“Darkness cannot drive out darkness. Only light can do that. Hate cannot drive out hate. Only love can do that.” — Martin Luther King Jr.
This Saturday, over 200,000 people are coming together in Washington DC to stand up for civil rights. The official march‘s website states their mission: “We stand together in solidarity with our partners and children for the protection of our rights, our safety, our health, and our families — recognizing that our vibrant and diverse communities are the strength of our country.”
This time of year, everyone is obsessed with reflecting, re-evaluating, and making resolutions. Personally, I’m not a huge fan of resolutions — I’ve always felt like making them was somehow setting myself up for failure. Resolutions sound so, well… resolute. And while the idea of being unwavering in your goals is noble, we are only human, and we are bound to waver eventually.
That said, over this past year I have grown to value intentionality and self-improvement more than ever before. So, I knew that in order to feel true to myself, I should spend a bit of time reflecting on my “resolutions” — or, as I decided to call it — my 2017 mission and goals.Read More »
Staying energized and productive during the winter months can sometimes feel like an upward battle. When daylight dwindles and temperatures drop, the desire to curl up and get cozy can be hard to resist.
As tempting as this urge to hibernate can be, I know that the happiness it will bring will only be temporary. And although periodically indulging in some relaxing moments is great for balance and self-care, I would hate if it got in the way of my productivity goals. So this November, I’ve put in a little extra effort and tried out some new systems — and the results have been really gratifying! Read More »
Last night, I sat on my couch and turned on a live stream of the US election reporting. The volume was off, but red and blue light flickered in my periphery. I’d glance over every few minutes to absorb the updates, and as the results rolled in, my anxiety began to bubble up. All I could do was furiously type out my thoughts and feelings in silence, like a therapy.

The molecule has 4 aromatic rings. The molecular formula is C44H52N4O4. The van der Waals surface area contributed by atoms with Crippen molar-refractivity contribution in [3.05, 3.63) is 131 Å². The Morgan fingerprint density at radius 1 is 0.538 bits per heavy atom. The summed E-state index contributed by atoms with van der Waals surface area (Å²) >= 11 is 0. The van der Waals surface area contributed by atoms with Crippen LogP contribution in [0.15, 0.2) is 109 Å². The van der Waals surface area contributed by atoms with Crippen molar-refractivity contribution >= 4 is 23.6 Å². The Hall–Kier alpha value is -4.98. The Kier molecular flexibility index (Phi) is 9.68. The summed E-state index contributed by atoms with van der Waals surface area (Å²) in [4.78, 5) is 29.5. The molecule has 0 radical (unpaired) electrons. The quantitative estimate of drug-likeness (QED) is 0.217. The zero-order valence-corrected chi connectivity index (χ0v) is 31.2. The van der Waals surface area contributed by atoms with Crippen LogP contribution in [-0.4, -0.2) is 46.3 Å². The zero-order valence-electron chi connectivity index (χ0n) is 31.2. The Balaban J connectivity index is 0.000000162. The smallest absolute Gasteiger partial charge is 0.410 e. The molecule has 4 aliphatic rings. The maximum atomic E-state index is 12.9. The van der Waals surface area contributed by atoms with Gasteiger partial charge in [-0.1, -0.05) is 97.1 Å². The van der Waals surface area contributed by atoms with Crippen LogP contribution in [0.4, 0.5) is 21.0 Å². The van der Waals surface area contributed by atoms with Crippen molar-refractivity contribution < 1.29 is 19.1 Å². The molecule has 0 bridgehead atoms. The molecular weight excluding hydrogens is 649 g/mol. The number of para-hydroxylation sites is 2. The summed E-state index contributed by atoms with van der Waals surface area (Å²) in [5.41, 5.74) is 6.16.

I wrote and I wrote, and finally at 1am, I took a melatonin and forced myself to crawl into bed. I felt anxious, fearful, and depressed, but I knew that I couldn’t let the negative feelings percolate forever. I resolved that tomorrow, I’d wake and I’d bring a little positivity into the world. It took about an hour to fall asleep, and then nightmares danced around in my mind until morning.
While there is still a raw rumble of anxiety in the pit of my stomach, I am working on forming a feeling of hope in my heart. Read More »
“Psychologists have concluded that the need to feel loved in a primary human emotional need. For love, we will climb mountains, cross seas, traverse desert sands, and endure untold hardships. Without love, mountains become unclimbable, seas uncrossable, deserts unbearable, and hardship our lot in life.”
— Dr. Gary Chapman, The 5 Love Languages
Time and again, I return to the idea that our lives are defined by the meaningful relationships we cultivate. Call me a sap if you want to, but I believe it deeply. Both in times of despair and in moments of joy, I’ve always had one consistent underlying feeling: gratitude for the people I love, and for the people who love me.
Good, loving relationships require conscious work, and work can be hard. There are times you may not feel like making the effort — especially when your friend, partner or colleague doesn’t seem to be trying either. But when both parties become disengaged or resentful, whose job is it to put in the work then? Read More »
“To modify a habit, you must decide to change it. You must consciously accept the hard work of identifying the cues and rewards that drive the habits’ routines, and find alternatives. You must know you have control and be self-conscious enough to use it” — Charles Duhigg, author of The Power of Habit